This is a syndicated post from The Chant Café. [Read the original article...]
Sacra Liturgia Conference: the liturgy in the internet age
(Vatican Radio) The 2013 Sacra Liturgia Conference is continuing this week in Rome.
The four-day Conference, organised by Bishop Dominique Rey of Fréjus-Toulon, France, focuses on the study, promotion and renewal of the appreciation of liturgical formation and celebration, and its foundation for the mission of the Church. It’s one of many initiatives taking place during the Year of Faith, commemorating 50 years since the opening of the Second Vatican Council.
The Conference brings together a wide range of renowned speakers, including Cardinals Malcolm Ranjith and Raymond Burke, along with many other international experts on the liturgy.
Jeffrey Tucker is the new editor of the New Liturgical Movement blog. He spoke with Christopher Wells about the role of the internet in the liturgical renewal, and about the promotion of good liturgy, and in particular sacred music.
“The internet is a magical thing in some ways,” he said, “because anything that appears on it becomes malleable, it becomes universal.”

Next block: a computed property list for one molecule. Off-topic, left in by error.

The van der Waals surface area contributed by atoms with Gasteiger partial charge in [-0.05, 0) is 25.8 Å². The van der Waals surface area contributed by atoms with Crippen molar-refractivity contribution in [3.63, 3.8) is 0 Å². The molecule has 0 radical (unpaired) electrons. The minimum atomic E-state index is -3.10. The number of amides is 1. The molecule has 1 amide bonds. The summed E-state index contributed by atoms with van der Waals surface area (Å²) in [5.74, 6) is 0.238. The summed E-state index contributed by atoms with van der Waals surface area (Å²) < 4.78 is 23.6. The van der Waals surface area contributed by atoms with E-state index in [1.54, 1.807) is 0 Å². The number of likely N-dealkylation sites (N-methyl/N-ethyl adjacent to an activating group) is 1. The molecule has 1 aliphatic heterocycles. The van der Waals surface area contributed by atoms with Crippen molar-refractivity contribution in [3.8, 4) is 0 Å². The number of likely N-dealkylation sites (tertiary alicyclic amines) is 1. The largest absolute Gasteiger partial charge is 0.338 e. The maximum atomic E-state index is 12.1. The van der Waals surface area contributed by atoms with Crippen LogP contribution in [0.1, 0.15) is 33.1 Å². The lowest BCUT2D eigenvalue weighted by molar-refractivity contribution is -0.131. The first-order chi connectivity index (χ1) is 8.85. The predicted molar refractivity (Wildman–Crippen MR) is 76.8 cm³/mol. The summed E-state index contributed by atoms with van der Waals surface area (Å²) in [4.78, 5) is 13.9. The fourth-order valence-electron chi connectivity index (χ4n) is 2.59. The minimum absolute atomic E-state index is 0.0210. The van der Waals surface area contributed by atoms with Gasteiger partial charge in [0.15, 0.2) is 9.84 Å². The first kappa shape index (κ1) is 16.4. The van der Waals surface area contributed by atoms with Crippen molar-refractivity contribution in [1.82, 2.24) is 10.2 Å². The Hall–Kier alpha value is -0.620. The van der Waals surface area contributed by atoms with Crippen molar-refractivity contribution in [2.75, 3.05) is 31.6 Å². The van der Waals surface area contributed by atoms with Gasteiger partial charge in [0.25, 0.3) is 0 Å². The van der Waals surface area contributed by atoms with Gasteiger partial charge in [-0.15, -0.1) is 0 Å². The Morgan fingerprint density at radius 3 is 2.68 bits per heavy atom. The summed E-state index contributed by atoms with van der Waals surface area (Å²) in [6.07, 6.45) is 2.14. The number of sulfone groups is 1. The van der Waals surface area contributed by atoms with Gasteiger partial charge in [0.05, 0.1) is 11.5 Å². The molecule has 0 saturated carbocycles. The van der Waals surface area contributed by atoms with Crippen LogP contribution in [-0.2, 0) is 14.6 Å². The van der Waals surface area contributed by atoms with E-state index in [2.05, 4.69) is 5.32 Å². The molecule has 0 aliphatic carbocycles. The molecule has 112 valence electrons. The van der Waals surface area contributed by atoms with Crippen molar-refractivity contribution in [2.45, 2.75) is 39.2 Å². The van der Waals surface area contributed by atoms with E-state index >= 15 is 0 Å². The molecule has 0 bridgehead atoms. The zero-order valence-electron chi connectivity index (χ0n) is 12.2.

Tucker spoke about how the new means of social communication can open up the riches of sacred music. “So if you can put out there a chant, and invite people to download it, or a youtube of a chant . . . you have the perfect teaching tool, the perfect tool for distribution.” He said the internet allows sacred music to become truly universal: “So you can really achieve that notion of universality that has always been spoken about, with regard to sacred music.”
The new efforts to emphasize the importance of the liturgy and sacred music is rooted in the past, but Tucker says it is really focussed on the future: “I think our movement is not really about the past. It’s about a beautiful future, more than anything else. And I see this future unfolding every day in my work. . . . The point is that we are seeing progress in our times right now. And ready to leave the past behind, and move on to a brilliant future so that we can achieve that original goal of the 19th century liturgical movement, and the goals of the second Vatican Council.”